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This is a very complex subject, Stephen.

At a basic level, bonds are a commodity product. Say two banks are on opposite corners in your neighborhood. One offers 3.5% on your passbook savings. The other offers 4.0%. Which do you choose? Most will choose the higher yield, but other factors such as safety, the banks reputation, personal relationships, past business with one or the other, etc, etc, can cause you to make exceptions.

Thousands of bonds are available out there. They are rated by reputable firms. Those of equal rating and term are supposedly identical. Hence, ultimately market factors and market prices determine the price you pay and the yield you get.

When interest rates change, new buyers have available plenty of other bonds at the new interest rate. Yours pays a fixed, specified interest payment. Its market value must be adjusted to offer the market interest rate to make it competitive. Hence, its market value changes.

"So, if I am holding a bond, and the market is weak, can I assume that the value will increase as demand goes up, while if interest rates are increased by the Fed, the price will then drop?"

This statement is a bit off the mark. At the instant interest rates go up, the market value of your bond theoretically decreases. Market forces can bid it somewhat higher than that discounted value if demand is strong (not weak). That effect has been observed recently, but it is not guaranteed to occur or common.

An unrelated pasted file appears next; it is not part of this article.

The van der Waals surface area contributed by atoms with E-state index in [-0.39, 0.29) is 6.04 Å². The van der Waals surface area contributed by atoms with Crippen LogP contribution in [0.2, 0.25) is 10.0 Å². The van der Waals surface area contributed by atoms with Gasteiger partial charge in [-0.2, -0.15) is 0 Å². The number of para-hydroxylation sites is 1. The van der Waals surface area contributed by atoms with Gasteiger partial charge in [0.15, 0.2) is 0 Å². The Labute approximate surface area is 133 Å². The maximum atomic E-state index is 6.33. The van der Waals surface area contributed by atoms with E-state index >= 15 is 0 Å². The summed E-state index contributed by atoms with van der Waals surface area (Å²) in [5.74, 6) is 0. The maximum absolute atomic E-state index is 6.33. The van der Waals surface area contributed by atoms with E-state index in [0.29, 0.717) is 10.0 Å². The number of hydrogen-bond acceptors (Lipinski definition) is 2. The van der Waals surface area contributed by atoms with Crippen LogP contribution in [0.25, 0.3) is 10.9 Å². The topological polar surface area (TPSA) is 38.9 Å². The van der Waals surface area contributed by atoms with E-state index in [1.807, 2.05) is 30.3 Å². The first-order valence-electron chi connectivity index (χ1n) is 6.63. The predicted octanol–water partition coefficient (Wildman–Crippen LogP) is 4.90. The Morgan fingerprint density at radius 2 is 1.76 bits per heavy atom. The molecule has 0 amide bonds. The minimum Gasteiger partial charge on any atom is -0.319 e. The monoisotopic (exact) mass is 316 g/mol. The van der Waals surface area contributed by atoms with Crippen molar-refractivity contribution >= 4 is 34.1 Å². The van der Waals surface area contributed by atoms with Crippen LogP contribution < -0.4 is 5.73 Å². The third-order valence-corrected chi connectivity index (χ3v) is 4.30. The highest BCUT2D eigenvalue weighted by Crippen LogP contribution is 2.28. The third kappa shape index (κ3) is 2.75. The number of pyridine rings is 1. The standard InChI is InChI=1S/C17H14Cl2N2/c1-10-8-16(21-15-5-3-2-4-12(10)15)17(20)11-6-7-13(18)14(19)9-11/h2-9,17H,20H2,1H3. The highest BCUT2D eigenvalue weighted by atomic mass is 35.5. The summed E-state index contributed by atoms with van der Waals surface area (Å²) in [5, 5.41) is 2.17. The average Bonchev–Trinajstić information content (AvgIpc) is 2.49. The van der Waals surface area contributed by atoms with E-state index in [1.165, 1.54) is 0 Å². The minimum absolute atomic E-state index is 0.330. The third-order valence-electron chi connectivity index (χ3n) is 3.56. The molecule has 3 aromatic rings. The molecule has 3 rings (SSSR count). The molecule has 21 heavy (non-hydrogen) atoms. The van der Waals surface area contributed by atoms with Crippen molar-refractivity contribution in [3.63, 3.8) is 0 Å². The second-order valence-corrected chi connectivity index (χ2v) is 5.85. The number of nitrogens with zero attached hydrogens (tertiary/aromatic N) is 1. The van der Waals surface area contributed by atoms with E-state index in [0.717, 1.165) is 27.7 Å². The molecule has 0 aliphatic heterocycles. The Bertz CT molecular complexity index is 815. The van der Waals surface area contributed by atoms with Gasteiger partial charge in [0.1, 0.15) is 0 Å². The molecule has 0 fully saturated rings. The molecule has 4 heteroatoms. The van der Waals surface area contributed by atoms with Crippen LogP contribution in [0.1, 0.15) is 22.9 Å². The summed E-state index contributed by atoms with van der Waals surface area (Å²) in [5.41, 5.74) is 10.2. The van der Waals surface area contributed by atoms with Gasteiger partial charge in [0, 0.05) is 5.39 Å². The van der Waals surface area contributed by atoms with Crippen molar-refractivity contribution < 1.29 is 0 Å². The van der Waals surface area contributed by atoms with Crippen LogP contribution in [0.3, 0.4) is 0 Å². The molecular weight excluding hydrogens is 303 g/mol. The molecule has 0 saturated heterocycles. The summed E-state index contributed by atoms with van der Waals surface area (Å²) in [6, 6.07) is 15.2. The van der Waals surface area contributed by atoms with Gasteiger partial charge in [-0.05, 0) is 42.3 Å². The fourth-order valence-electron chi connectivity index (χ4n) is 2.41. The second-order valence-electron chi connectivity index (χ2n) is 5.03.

Generally all stocks that pay high dividends (all yield stocks) are owned by investors who think yield is important. Market forces tend to be at work. Yield stocks tend to respond to interest rate changes, but some more than others.

On preferred stocks, with interest rates very low, keep an eye on call prices. Many high yield preferred issues pay high yields because their current market prices is above the call price. This means the shares can be called out from under you at less than what you paid for them. Many preferred stocks are callable at $25, some at $10. Investigate very carefully any paying high yields that sell for just over those figures. Check out the preferred stock list in the Wall Street Journal. Most high yield issues are priced over their call price. (Others like the airline preferred issues pay high yields because of uncertain financial prospects.)

Good luck.
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